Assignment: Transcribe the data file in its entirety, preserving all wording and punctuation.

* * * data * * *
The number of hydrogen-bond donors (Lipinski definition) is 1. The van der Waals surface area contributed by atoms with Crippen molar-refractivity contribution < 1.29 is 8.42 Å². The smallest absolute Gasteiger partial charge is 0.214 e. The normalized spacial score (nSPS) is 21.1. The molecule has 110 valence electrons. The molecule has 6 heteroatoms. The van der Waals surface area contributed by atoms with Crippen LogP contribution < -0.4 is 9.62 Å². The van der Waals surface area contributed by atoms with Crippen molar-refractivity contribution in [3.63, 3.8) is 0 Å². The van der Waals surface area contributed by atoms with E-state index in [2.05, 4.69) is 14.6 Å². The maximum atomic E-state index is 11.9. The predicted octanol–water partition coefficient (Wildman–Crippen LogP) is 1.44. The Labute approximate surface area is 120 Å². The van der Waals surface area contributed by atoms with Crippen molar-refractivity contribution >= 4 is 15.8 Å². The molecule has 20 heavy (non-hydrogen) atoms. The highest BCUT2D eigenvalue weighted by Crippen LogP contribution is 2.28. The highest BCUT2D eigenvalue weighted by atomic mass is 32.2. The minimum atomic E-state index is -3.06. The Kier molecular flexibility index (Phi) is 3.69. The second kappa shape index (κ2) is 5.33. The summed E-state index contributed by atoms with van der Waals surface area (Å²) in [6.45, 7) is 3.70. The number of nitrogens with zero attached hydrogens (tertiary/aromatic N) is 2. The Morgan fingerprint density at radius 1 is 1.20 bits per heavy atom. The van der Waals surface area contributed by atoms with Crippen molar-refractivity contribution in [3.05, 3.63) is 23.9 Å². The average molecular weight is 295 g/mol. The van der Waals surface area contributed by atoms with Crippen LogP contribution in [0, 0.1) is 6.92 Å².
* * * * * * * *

The number of hydrogen-bond donors (Lipinski definition) is 1. The van der Waals surface area contributed by atoms with Crippen molar-refractivity contribution < 1.29 is 8.42 Å². The smallest absolute Gasteiger partial charge is 0.214 e. The normalized spacial score (nSPS) is 21.1. The molecule has 110 valence electrons. The molecule has 6 heteroatoms. The van der Waals surface area contributed by atoms with Crippen LogP contribution < -0.4 is 9.62 Å². The van der Waals surface area contributed by atoms with Crippen molar-refractivity contribution in [3.63, 3.8) is 0 Å². The van der Waals surface area contributed by atoms with E-state index in [2.05, 4.69) is 14.6 Å². The maximum atomic E-state index is 11.9. The predicted octanol–water partition coefficient (Wildman–Crippen LogP) is 1.44. The Labute approximate surface area is 120 Å². The van der Waals surface area contributed by atoms with Crippen molar-refractivity contribution >= 4 is 15.8 Å². The molecule has 20 heavy (non-hydrogen) atoms. The highest BCUT2D eigenvalue weighted by Crippen LogP contribution is 2.28. The highest BCUT2D eigenvalue weighted by atomic mass is 32.2. The minimum atomic E-state index is -3.06. The Kier molecular flexibility index (Phi) is 3.69. The second kappa shape index (κ2) is 5.33. The summed E-state index contributed by atoms with van der Waals surface area (Å²) in [6.45, 7) is 3.70. The number of nitrogens with zero attached hydrogens (tertiary/aromatic N) is 2. The Morgan fingerprint density at radius 1 is 1.20 bits per heavy atom. The van der Waals surface area contributed by atoms with Crippen molar-refractivity contribution in [3.05, 3.63) is 23.9 Å². The average molecular weight is 295 g/mol. The van der Waals surface area contributed by atoms with Crippen LogP contribution in [0, 0.1) is 6.92 Å².